Blood pressure monitor


What is High Blood Pressure (Hypertension)?

Blood pressure is the force of blood pushing against your artery walls as it flows through your heart. It is determined by the amount of blood pumped by your heart and the amount of resistance to blood flow in your arteries. Therefore, the narrower your arteries are and the more blood your heart pumps, the higher your blood pressure will be.

Arteries carry oxygen-rich blood from the heart to the rest of the body. If you have high blood pressure (or hypertension), it will eventually lead to more serious health problems, including heart disease.

What are the symptoms of hypertension?

Unfortunately most people with hypertension (high blood pressure), even those with dangerously high levels, have no signs or symptoms. A few people may suffer from headaches, shortness of breath or nosebleeds. However these signs may not result until hypertension has reached a life-threatening stage.

Around 4 million Australians suffer from hypertension and of these, more than two thirds have uncontrolled or unmanaged high blood pressure.

Blood pressure with readings

How is high blood pressure diagnosed?

Measuring blood pressure is very straightforward and can be done with your doctor, heart health specialist, or nurse. An inflatable cuff will be placed around your arm and a pressure measuring gauge will be started.

The reading has two numbers, for example 120/80. The first number (systolic pressure) measures the pressure in your arteries when your heart beats. The second (diastolic pressure) measures the pressure in your arteries between beats.

The measurements fall into these general categories as seen in the Blood Pressure Chart below.

Normal Blood Pressure Below 120 Below 80
Prehypertension (Elevated) 120-129 Below 80 Prehypertension tends to get worse over time
Stage 1 hypertension (High) 130-139 80-89
Stage 2 hypertension (Severe) 140 or higher 90 or higher
Blood Pressure Crisis 180 or higher 120 or higher Call Doctor - Requires Urgent Attention!

Before being diagnosed with high blood pressure, your doctor will take two to three readings as it can vary throughout the day. A ‘normal’ blood pressure reading will also consider your overall risk for heart disease, which is based on your medical history. For example, your doctor might aim to treat your blood pressure more aggressively if you have had a prior heart attack or have several risk factors for heart disease.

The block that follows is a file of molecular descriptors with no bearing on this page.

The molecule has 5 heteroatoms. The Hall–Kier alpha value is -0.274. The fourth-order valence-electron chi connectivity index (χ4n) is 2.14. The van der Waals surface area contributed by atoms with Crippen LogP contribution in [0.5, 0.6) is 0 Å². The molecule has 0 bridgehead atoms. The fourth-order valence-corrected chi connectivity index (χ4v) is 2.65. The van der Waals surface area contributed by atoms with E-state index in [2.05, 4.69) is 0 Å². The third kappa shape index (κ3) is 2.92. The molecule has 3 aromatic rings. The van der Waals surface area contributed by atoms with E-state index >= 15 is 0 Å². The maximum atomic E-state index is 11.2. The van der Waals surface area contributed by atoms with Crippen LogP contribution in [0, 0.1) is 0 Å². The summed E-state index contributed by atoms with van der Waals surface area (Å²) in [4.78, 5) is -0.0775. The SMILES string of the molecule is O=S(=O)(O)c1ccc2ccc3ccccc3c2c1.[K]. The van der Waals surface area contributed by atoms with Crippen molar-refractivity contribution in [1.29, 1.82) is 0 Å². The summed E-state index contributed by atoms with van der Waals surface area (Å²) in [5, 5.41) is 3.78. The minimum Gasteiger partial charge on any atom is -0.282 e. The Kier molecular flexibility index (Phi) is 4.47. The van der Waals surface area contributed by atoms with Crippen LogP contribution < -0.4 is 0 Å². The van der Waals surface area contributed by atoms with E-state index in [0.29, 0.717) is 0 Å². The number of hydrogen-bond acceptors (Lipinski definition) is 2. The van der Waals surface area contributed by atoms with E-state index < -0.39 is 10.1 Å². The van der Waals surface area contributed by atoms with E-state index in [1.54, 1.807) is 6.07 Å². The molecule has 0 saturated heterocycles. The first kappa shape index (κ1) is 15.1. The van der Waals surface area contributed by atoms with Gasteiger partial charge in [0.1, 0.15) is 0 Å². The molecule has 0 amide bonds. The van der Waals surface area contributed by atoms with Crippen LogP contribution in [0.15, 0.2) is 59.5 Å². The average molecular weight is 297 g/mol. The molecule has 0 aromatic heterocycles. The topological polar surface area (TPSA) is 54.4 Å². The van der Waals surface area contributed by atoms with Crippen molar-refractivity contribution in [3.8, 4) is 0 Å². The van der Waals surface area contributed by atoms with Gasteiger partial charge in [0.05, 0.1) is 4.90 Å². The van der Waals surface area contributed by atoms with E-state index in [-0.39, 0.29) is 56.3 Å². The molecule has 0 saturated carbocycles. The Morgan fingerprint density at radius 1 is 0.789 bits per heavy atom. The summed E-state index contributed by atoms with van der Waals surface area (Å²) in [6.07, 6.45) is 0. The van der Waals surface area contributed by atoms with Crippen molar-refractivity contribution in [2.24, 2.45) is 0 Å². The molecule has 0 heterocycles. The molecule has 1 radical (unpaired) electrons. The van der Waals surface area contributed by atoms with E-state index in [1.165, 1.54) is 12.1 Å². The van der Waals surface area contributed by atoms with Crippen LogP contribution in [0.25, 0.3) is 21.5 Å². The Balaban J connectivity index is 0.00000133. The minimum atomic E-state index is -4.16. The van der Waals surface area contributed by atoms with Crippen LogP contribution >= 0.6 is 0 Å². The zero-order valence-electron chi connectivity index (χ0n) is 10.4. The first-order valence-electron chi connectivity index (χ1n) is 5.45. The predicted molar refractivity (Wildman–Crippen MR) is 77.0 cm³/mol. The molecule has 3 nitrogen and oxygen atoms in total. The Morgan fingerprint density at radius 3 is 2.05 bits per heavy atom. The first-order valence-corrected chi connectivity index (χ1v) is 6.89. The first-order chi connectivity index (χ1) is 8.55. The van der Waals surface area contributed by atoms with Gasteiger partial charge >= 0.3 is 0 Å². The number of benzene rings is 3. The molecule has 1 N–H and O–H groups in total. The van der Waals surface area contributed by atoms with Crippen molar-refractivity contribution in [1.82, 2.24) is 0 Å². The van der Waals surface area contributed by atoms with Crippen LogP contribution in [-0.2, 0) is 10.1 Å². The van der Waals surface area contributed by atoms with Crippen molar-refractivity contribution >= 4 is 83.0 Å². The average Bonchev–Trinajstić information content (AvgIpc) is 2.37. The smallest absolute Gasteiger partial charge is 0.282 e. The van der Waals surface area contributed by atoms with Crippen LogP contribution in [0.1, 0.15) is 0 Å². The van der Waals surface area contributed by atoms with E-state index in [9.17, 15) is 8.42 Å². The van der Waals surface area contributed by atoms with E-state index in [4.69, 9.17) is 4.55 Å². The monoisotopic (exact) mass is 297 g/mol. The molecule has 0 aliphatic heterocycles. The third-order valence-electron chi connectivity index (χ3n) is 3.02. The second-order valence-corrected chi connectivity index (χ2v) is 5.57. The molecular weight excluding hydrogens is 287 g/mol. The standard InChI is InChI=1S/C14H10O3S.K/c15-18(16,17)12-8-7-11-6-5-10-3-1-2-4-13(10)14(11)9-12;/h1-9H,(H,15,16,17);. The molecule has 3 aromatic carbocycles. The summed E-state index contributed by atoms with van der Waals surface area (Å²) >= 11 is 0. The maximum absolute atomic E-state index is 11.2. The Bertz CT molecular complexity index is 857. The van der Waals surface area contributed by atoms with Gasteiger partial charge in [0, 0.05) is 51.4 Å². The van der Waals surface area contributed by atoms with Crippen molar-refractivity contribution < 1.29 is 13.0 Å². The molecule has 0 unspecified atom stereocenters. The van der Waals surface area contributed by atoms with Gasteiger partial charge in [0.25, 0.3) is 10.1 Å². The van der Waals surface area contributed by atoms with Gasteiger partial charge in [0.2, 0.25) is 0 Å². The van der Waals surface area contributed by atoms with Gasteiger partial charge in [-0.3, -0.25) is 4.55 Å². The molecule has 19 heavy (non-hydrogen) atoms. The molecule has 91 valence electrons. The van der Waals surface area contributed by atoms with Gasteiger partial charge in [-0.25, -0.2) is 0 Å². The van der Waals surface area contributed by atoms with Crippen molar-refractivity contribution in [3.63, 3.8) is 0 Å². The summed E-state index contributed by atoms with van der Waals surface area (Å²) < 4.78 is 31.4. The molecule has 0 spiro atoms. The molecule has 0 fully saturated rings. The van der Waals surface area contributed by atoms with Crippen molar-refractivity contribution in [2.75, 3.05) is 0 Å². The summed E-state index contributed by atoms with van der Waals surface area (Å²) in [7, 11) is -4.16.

This is one of the checks that is done on our mobile Heart Health Check Tour, along with high cholesterol and blood sugar level checks.

What are the types of different hypertension (high blood pressure)?

There are two types of hypertension:

What are the causes of hypertension (high blood pressure)?

Each type of hypertension has different causes.

Primary (essential) high blood pressure usually develops gradually and in most cases, there is no known cause.

Secondary hypertension is caused by an underlying condition and generally appears suddenly, causing higher blood pressure than primary hypertension. Some conditions which may lead to secondary hypertension include:

How can hypertension (high blood pressure) be treated or prevented?

If your hypertension is hereditary, it is important to combine a healthy lifestyle with the appropriate medication recommended by your doctor, in order to keep it under control. Ultimately, leading a healthy lifestyle is the best way to reduce or prevent hypertension, including:

To learn more about treating hypertension, please visit our Reducing High Blood Pressure page.

However if lifestyle changes are not enough to manage hypertension, doctors may prescribe the following medications:

Additional medications also used to treat hypertension include:

Ask your doctor for a heart health check which looks at the key risk signs. Download our Heart Health Check Guide to take with you to your next doctor's appointment.

Acknowledgement of Country

The Victor Chang Cardiac Research Institute acknowledges Traditional Owners of Country throughout Australia and recognises the continuing connection to lands, waters and communities. We pay our respect to Aboriginal and Torres Strait Islander cultures; and to Elders past and present.

Victor Chang Cardiac Research Institute - The Home of Heart Research for 30 Years